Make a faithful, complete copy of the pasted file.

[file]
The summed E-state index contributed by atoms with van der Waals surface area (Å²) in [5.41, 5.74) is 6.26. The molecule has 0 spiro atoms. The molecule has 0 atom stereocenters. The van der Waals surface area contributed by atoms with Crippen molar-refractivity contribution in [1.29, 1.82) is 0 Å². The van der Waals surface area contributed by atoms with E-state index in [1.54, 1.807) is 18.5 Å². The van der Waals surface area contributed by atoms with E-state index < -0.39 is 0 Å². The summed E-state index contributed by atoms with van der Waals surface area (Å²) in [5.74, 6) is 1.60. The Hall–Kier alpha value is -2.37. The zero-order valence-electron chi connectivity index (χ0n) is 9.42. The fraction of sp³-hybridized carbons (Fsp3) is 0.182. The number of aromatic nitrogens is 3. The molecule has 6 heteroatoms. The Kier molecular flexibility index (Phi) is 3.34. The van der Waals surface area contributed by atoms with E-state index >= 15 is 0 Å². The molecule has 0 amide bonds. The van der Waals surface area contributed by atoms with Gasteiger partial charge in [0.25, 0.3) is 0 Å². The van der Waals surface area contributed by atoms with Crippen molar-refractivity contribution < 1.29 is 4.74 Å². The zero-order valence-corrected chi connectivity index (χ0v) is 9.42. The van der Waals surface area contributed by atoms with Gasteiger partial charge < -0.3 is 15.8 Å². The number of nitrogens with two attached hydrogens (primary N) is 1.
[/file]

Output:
The summed E-state index contributed by atoms with van der Waals surface area (Å²) in [5.41, 5.74) is 6.26. The molecule has 0 spiro atoms. The molecule has 0 atom stereocenters. The van der Waals surface area contributed by atoms with Crippen molar-refractivity contribution in [1.29, 1.82) is 0 Å². The van der Waals surface area contributed by atoms with E-state index in [1.54, 1.807) is 18.5 Å². The van der Waals surface area contributed by atoms with E-state index < -0.39 is 0 Å². The summed E-state index contributed by atoms with van der Waals surface area (Å²) in [5.74, 6) is 1.60. The Hall–Kier alpha value is -2.37. The zero-order valence-electron chi connectivity index (χ0n) is 9.42. The fraction of sp³-hybridized carbons (Fsp3) is 0.182. The number of aromatic nitrogens is 3. The molecule has 6 heteroatoms. The Kier molecular flexibility index (Phi) is 3.34. The van der Waals surface area contributed by atoms with E-state index >= 15 is 0 Å². The molecule has 0 amide bonds. The van der Waals surface area contributed by atoms with Gasteiger partial charge in [0.25, 0.3) is 0 Å². The van der Waals surface area contributed by atoms with Crippen molar-refractivity contribution < 1.29 is 4.74 Å². The zero-order valence-corrected chi connectivity index (χ0v) is 9.42. The van der Waals surface area contributed by atoms with Gasteiger partial charge < -0.3 is 15.8 Å². The number of nitrogens with two attached hydrogens (primary N) is 1.